According to the 2001 edition of Manual of the Planes, Maglubiyet lives at the bottom of a waterfall of the river in a cavern of magnificently carved steel dripping with moisture in Clangor. It says that, from his throne of flaming iron, Maglubiyet commands the souls of goblins, hobgoblins, and worgs to wage eternal war against the orcish petitioners of Gruumsh. He also employs baatezu, barghests, and yugoloths as mercenaries and commanders to bolster his armies.[10]

Clergy and temples[edit]

Maglubiyet's clergy are listed as wearing conical hats and gray-green scale mail in 1st Edition Legends and Lore and Deities and Demigods. He has no associated animal and has holy days on the occurrence of the new moon. Hearts of creatures with souls are to be sacrificed to him monthly. His places of worship are cave temples.

Maglubiyet's entry in Monster Mythology details the duties and rites of his shamans. It states that his holy day is the new moon and his holy weapon is the battleaxe.[3]

In the Dungeon Magazine adventure, "Tallow's Deep," Maglubiyet's priests wear gray-green scale mail and conical hats and worship him in cave temples where they make sacrifices of hearts to him monthly. In this article his goblin worshipers are referred to as the "sons of Maglubiyet."[11]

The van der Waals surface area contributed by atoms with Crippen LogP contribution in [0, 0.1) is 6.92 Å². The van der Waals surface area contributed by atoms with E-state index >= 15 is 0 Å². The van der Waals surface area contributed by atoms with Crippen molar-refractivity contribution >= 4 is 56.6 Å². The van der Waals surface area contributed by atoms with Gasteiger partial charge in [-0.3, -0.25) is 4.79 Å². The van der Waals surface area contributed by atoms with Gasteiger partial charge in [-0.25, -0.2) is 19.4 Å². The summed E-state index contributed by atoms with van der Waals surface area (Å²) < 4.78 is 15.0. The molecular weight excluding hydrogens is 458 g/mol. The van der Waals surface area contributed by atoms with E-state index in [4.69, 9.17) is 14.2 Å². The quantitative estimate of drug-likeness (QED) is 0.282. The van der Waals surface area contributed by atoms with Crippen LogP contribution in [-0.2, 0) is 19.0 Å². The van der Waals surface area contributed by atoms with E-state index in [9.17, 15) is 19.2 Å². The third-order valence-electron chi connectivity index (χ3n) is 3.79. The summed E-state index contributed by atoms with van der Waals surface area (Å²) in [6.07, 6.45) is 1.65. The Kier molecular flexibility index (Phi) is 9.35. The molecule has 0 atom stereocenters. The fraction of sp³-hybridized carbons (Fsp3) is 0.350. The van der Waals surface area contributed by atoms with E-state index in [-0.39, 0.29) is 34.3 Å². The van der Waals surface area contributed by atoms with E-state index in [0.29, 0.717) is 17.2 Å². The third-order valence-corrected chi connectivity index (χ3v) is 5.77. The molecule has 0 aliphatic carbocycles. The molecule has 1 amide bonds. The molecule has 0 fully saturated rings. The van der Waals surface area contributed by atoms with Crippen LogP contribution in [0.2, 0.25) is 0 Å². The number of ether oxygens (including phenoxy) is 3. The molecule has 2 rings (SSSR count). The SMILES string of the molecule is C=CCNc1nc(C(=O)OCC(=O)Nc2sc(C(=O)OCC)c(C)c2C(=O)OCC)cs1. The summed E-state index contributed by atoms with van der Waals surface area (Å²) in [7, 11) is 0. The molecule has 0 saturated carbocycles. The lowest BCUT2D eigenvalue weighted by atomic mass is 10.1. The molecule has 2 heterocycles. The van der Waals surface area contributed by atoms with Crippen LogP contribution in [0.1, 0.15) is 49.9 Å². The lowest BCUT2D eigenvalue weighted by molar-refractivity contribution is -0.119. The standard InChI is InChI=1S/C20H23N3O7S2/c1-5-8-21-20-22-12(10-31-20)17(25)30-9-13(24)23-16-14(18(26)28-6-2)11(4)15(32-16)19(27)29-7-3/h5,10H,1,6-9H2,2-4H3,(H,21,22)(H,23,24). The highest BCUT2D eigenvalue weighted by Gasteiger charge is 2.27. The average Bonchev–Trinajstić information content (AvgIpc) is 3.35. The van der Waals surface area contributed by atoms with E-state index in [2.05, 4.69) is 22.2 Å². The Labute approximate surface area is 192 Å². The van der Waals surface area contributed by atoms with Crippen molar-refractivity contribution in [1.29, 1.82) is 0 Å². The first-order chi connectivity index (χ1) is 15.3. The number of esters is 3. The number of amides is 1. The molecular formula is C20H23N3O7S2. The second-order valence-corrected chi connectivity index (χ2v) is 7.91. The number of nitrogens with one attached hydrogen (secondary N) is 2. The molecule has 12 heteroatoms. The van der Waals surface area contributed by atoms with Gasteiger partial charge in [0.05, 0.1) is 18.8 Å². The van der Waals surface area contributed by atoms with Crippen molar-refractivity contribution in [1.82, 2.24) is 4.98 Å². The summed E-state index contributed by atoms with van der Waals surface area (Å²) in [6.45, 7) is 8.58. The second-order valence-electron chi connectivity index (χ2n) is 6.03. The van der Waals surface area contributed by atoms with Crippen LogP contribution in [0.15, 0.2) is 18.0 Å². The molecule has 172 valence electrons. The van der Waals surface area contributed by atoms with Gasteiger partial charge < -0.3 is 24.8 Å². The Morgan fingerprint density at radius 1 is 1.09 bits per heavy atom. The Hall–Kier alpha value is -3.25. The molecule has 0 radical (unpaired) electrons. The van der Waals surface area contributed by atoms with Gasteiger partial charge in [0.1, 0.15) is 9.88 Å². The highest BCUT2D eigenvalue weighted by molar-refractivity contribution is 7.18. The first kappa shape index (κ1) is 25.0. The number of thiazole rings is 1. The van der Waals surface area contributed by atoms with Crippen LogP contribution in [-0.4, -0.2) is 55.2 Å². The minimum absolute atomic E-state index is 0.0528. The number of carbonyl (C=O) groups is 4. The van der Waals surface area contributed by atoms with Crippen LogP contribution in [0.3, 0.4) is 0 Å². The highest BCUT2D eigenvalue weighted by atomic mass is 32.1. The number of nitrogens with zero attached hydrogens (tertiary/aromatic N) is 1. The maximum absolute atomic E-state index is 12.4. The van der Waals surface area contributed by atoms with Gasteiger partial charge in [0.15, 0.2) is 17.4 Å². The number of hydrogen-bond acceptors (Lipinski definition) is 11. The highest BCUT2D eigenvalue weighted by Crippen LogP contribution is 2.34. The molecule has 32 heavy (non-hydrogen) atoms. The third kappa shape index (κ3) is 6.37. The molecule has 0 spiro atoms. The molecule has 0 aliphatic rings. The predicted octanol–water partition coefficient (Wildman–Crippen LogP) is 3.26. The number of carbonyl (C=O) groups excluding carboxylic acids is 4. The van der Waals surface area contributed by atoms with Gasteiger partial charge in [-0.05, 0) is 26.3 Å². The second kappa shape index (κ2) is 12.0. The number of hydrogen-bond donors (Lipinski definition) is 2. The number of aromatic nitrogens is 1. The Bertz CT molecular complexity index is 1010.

Myths and legends[edit]

According to the Planescape supplement, On Hallowed Ground, Maglubiyet had two sons who served as his lieutenants. However, in the paranoid fashion of D&D goblins, he decided that they were a threat. To get rid of them he sent them on suicide missions against the orcs and dwarves until they were slain.[4]

Campaign settings[edit]

Mystara[edit]

In the Basic D&D setting, Maglubiyet was known as Wogar.[12]

Trivia[edit]

Mağ(g)lubiyet means "defeat" in Turkish.

References[edit]

  1. ^ a b c Ward, James, and Robert Kuntz. Deities and Demigods. TSR, 1980
  2. ^ Miller, Steve, and Sean K. Reynolds. Into the Dragon's Lair (Dungeons & Dragons: Forgotten Realms Adventure). Wizards of the Coast, 2000
  3. ^ a b c Sargent, Carl. Monster Mythology. TSR, 1992
  4. ^ a b McComb, Colin. On Hallowed Ground (TSR, 1996)
  5. ^ Redman, Rich and James Wyatt. Defenders of the Faith (Wizards of the Coast, 2000)
  6. ^ Noonan, David. Complete Divine (Wizards of the Coast, 2004)
  7. ^ Cordell, Bruce R., Ed Greenwood and Chris Sims. Forgotten Realms Campaign Guide (Wizards of the Coast, 2008)
  8. ^ Cunningham, Elaine. Evermeet: Island of Elves. Wizards of the Coast, 1999
  9. ^ Cordell, Bruce R., Jennifer Clarke-Wilkes, and J.D. Wiker. Sandstorm: Mastering the Perils of Fire and Sand. Wizards of the Coast, 2005
  10. ^ Grubb, Jeff, Bruce R. Cordell, and David Noonan. Manual of the Planes. Wizards of the Coast, 2001
  11. ^ Gilbert, Steve, and Bill Slavicsek. "Tallow's Deep." Dungeon #18. TSR, 1989
  12. ^ Heard, Bruce. The Orcs of Thar (1988, TSR)

Additional reading[edit]